Cuts on June 1st?
By Patriots Insider Staff
While June 1st is traditionally the day teams part ways with players whose salary isn't commensurate with their production, this June 1st figures to be different.
According to a number of estimates out there, the Patriots are approximately $500,000 under the salary cap for 2005. While that's not enough room to sign the rookie draft class, it's not something that requires immediate attention on June 1st.
The team has a number of players with relatively large cap numbers, but most of the major cap charges have been addressed already. Ty Law's $12 million plus has been lopped off the books so that only approximately $3 million of it remains. Tom Brady restructured his deal reducing his $10 million cap charge. Corey Dillon signed an extension, which is cap friendly.
The only remaining issues to address are the contract status of Adam Vinatieri who's franchise tag counts approximately $2.5 million against the cap, and some of the Restricted Free Agents who have one-year tenders or deals (David Givens, Jarvis Green, Tom Ashworth, Stephen Neal), and the possible extension of some veterans on defense.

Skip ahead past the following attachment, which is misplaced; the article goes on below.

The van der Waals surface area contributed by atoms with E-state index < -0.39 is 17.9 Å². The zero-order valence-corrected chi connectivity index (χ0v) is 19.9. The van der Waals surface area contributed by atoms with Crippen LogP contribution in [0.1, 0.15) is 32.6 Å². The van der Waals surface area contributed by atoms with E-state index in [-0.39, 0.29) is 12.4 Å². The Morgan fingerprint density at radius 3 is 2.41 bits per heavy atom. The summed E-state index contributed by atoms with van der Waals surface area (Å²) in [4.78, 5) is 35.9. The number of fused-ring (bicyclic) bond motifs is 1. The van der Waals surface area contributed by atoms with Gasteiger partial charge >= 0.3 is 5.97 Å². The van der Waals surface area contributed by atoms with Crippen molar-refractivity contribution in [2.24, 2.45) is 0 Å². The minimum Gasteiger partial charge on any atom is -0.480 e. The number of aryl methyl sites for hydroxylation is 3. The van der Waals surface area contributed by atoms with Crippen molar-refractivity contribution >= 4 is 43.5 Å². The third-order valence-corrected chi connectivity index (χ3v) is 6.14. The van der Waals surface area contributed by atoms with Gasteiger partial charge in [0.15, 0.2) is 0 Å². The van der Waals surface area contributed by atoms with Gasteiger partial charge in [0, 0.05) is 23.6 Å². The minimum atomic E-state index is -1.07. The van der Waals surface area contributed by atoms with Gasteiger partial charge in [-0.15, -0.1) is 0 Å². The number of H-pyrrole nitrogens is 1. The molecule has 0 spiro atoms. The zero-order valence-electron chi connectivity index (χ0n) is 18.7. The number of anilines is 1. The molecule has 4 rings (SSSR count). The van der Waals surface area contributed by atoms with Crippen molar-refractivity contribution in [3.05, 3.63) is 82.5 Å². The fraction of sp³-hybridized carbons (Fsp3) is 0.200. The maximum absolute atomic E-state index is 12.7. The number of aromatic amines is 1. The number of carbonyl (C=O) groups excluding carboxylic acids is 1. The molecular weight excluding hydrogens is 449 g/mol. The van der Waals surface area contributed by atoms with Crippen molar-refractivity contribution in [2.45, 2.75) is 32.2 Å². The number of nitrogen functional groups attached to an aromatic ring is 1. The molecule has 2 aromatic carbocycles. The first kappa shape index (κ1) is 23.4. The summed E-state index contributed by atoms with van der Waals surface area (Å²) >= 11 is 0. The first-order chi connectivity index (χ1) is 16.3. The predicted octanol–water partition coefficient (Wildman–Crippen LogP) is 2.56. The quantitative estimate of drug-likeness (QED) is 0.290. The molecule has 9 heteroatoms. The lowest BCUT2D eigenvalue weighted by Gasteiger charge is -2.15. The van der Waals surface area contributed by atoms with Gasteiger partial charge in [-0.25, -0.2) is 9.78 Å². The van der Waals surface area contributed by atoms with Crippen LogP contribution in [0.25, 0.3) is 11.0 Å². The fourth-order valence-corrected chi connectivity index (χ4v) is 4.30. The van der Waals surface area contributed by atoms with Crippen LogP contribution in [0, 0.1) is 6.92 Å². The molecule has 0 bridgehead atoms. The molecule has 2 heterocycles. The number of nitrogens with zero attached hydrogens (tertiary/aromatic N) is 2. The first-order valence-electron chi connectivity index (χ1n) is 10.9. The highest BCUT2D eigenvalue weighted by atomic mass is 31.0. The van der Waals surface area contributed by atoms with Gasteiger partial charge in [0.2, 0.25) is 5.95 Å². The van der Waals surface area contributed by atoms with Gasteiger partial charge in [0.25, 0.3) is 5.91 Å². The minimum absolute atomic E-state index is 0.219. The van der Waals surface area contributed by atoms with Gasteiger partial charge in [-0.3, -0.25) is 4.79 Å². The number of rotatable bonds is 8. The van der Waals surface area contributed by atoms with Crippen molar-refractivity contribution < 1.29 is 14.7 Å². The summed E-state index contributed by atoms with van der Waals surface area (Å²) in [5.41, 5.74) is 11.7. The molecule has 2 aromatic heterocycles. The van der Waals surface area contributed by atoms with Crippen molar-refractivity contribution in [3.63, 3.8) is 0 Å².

The team would love to reduce veteran contracts, but the question is at what cost? Will restructuring a Willie McGinest's contract save the team much if anything? According to NFLPA documents, McGinest and Mike Vrabel are the two highest cap charges on defense. McGinest's contract runs through 2006 and he's already on record about hoping that the team will extend it. Vrabel's deal runs through 2007.
It's not likely the team will make any moves just to free up money because of the date. According to a team spokesman, no announcements of roster moves are planned at this time. Which means, McGinest and Vrabel should be safe, for now.
Other names with big cap numbers Richard Seymour has two years left on his deal, but he's carrying close to $4 million (including signing bonus) of cap charge. While he's signed through 2006, there's no way the team would consider cutting their best defensive lineman to save a few million.
If the team does release any players, it's likely that they will be less prominent ones. The types of guys who may not put a big dent in the cap, but aren't likely to make the team in the fall.
The rest of the league appears to have approached the June 1st day in a similar fashion to the Patriots. The Cardinals and Browns cleared house early so they could use some of their existing cap space in to get players cap charges off their books. Some big names that had hoped to resign with their teams have either already been released, or restructured their deals. Those who remain out there are a select few who for one reason or another made it to June 1st because teams can spread their cost over an additional season.
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